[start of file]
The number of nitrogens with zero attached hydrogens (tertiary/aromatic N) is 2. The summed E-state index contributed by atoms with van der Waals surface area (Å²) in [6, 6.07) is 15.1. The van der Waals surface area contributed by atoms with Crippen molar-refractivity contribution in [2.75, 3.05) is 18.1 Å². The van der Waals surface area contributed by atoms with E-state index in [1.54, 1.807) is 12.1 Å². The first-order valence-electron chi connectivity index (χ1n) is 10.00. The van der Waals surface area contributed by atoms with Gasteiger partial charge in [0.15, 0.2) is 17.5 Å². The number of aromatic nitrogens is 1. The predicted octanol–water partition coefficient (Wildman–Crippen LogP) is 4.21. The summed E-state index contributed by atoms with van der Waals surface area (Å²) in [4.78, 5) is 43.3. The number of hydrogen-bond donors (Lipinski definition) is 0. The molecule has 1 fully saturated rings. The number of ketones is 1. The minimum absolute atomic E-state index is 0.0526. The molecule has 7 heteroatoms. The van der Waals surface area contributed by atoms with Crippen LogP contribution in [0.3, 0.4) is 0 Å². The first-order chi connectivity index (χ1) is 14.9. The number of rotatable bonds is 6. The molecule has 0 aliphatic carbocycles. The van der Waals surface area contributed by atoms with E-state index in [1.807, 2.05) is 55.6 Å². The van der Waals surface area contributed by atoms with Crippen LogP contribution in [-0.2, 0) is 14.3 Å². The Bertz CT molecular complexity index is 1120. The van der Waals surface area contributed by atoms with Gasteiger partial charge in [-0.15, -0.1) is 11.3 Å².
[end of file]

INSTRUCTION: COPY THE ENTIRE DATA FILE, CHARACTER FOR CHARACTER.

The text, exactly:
The number of nitrogens with zero attached hydrogens (tertiary/aromatic N) is 2. The summed E-state index contributed by atoms with van der Waals surface area (Å²) in [6, 6.07) is 15.1. The van der Waals surface area contributed by atoms with Crippen molar-refractivity contribution in [2.75, 3.05) is 18.1 Å². The van der Waals surface area contributed by atoms with E-state index in [1.54, 1.807) is 12.1 Å². The first-order valence-electron chi connectivity index (χ1n) is 10.00. The van der Waals surface area contributed by atoms with Gasteiger partial charge in [0.15, 0.2) is 17.5 Å². The number of aromatic nitrogens is 1. The predicted octanol–water partition coefficient (Wildman–Crippen LogP) is 4.21. The summed E-state index contributed by atoms with van der Waals surface area (Å²) in [4.78, 5) is 43.3. The number of hydrogen-bond donors (Lipinski definition) is 0. The molecule has 1 fully saturated rings. The number of ketones is 1. The minimum absolute atomic E-state index is 0.0526. The molecule has 7 heteroatoms. The van der Waals surface area contributed by atoms with Crippen LogP contribution in [0.3, 0.4) is 0 Å². The first-order chi connectivity index (χ1) is 14.9. The number of rotatable bonds is 6. The molecule has 0 aliphatic carbocycles. The van der Waals surface area contributed by atoms with E-state index in [1.807, 2.05) is 55.6 Å². The van der Waals surface area contributed by atoms with Crippen LogP contribution in [-0.2, 0) is 14.3 Å². The Bertz CT molecular complexity index is 1120. The van der Waals surface area contributed by atoms with Gasteiger partial charge in [-0.15, -0.1) is 11.3 Å².